A Grand Toward Grand Acreage
Bridgton resident, Bob Casimiro, walks Pondicherry Park almost daily. He appreciates that the land has been set aside as a trail system that crosses paths with the old railroad tracks.
The first time he set foot on the trail system that could soon become the Perley Mills Community Forest, the Narrow Gauge trail was a particularly fascinating historical point for Casimiro.
So grand was the land, the history of the train, and the weather on the day he took that hike, he decided to donate a grand toward the purchase of the parcel.
“Part of the trail is where the old railroad had been. It was the history of it. It was a beautiful day when I took that walk. The pond, and the railroad — all of those things came together with what they are trying to do,” he said.
“It was more imperative after that experience,” he said, of his decision to donate $1,000 toward the campaign.
Casimiro was first smitten by the Perley Mills Community Forest campaign after a trek on the land with the Denmark Conservation Committee members and Jon Evans, Loon Echo Land Trust (LELT) volunteer and stewardship coordinator.
LELT — along with the Towns of Denmark, Bridgton and Sebago — has embarked on a campaign to purchase 1,600 acres to set aside as a community forest. Loon Echo already maintains an easement; and Denmark would own the majority of the parcel — pending voter approval by that town’s citizens.
This campaign is approaching the last few months to meet an agreement of December 2013 to purchase the land from K&W Timberlands. The remaining sum to be raised is $200,000.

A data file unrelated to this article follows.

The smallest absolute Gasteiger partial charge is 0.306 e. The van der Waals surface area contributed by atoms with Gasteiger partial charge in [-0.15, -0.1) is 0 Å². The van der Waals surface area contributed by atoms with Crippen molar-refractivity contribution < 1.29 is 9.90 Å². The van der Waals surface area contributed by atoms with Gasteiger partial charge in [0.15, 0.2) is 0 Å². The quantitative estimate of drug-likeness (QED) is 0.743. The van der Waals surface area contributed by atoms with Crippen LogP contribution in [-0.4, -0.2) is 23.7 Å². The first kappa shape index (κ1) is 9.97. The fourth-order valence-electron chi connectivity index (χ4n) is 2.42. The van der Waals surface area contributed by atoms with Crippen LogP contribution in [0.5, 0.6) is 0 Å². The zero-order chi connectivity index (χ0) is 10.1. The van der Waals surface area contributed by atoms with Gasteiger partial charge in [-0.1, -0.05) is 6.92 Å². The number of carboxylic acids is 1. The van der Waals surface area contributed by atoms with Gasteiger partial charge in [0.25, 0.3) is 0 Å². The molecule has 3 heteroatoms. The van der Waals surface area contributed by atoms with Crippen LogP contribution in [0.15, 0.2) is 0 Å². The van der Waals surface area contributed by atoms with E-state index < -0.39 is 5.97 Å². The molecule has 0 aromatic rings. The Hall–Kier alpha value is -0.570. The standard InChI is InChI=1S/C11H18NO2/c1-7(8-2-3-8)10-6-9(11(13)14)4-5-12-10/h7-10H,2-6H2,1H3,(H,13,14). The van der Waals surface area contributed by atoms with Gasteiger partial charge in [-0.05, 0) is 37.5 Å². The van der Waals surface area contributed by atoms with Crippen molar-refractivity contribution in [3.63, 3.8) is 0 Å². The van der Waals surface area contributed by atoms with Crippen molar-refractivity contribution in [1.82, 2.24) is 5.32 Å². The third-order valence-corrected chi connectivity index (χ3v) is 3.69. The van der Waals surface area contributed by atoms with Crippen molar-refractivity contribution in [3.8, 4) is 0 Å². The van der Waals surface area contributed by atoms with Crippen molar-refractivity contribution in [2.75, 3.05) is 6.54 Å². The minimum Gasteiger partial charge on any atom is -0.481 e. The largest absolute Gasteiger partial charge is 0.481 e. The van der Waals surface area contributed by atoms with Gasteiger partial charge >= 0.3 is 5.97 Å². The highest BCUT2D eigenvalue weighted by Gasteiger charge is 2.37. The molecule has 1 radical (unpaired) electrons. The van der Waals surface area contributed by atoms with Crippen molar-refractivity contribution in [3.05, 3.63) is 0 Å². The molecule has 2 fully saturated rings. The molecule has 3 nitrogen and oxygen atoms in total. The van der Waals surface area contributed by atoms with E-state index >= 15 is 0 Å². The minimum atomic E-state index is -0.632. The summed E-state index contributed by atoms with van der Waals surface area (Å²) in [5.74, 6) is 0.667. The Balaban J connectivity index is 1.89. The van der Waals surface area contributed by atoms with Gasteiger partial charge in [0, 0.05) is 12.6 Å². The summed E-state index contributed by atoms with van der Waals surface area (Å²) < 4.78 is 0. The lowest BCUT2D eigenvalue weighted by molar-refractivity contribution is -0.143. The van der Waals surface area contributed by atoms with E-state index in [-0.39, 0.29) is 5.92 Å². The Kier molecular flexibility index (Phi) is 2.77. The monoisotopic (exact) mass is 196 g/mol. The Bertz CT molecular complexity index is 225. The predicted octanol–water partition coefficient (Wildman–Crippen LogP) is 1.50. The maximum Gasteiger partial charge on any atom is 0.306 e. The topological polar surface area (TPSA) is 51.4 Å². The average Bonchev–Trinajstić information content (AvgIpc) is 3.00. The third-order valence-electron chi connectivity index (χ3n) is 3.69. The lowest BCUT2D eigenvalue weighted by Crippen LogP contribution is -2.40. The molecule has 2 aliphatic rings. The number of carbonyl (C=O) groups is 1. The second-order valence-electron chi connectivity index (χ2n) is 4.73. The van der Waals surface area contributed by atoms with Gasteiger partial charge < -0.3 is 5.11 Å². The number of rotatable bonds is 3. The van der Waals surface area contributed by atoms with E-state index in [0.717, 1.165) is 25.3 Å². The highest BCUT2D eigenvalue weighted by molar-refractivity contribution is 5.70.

“Fortunately Bob’s gift will be instantly doubled, as an anonymous family foundation has offered a challenge grant to Loon Echo and will match every dollar donated to the project through 2013, the deadline of the purchase agreement with seller K& W Timberlands,” Evans said.
“The campaign is nearing 90% of its $1.4 million goal,” he said.
“The last 10% is always hard to fundraise,” he said.
Casimiro made his donation known in order to bring additional public awareness to the community forest project.
“Well, I am a city boy. I have lived in cities most of my life. I moved here five years ago. I compare Bridgton to the places where I have lived. It is really a special place here. It has more (amenities) than the surrounding towns,”
“It has the simpler life, less crowded. From where I live, I can walk down the hill and go to the bank, Renys, the post office, or the library,” he said.
“I like living here,” he said.
The Perley Mills Community Forest would be very accessible to people who live in Bridgton. It’s a way to preserve the natural woodlands, and a piece of railroad history.
“Jon Evans was my former landlord. His dedication to what he does is noteworthy,” Casimiro said.
“A couple years ago, there was a storm. I cannot remember if it was spring or summer; but, it knocked down a lot of trees. When I walked on Pondicherry Pond Trail, someone had already been there with a chain saw. Logs had been cut out of the trees that were blocking the trail; and you could walk there,” he said.
“A few days later, I saw Jon. I said someone was really on the job there. Come to find out, it was him,” he said.
“Whenever you donate money, you do due diligence. You want to make sure the money is well spent. I know Jon; I know Loon Echo will take care of the land. It will be well taken care of,” Casimiro said.
According to a LELT press release, “Once purchased, the land will be conserved as a working forest, returning income to support community programs. The forest will also be managed to retain and attract abundant wildlife, as well as be forever available to the public as a recreational and hunting area.”
To learn more about the project or to make a gift, please contact Loon Echo Land Trust at (207) 647-4352 or go online to www.loonecholandtrust.org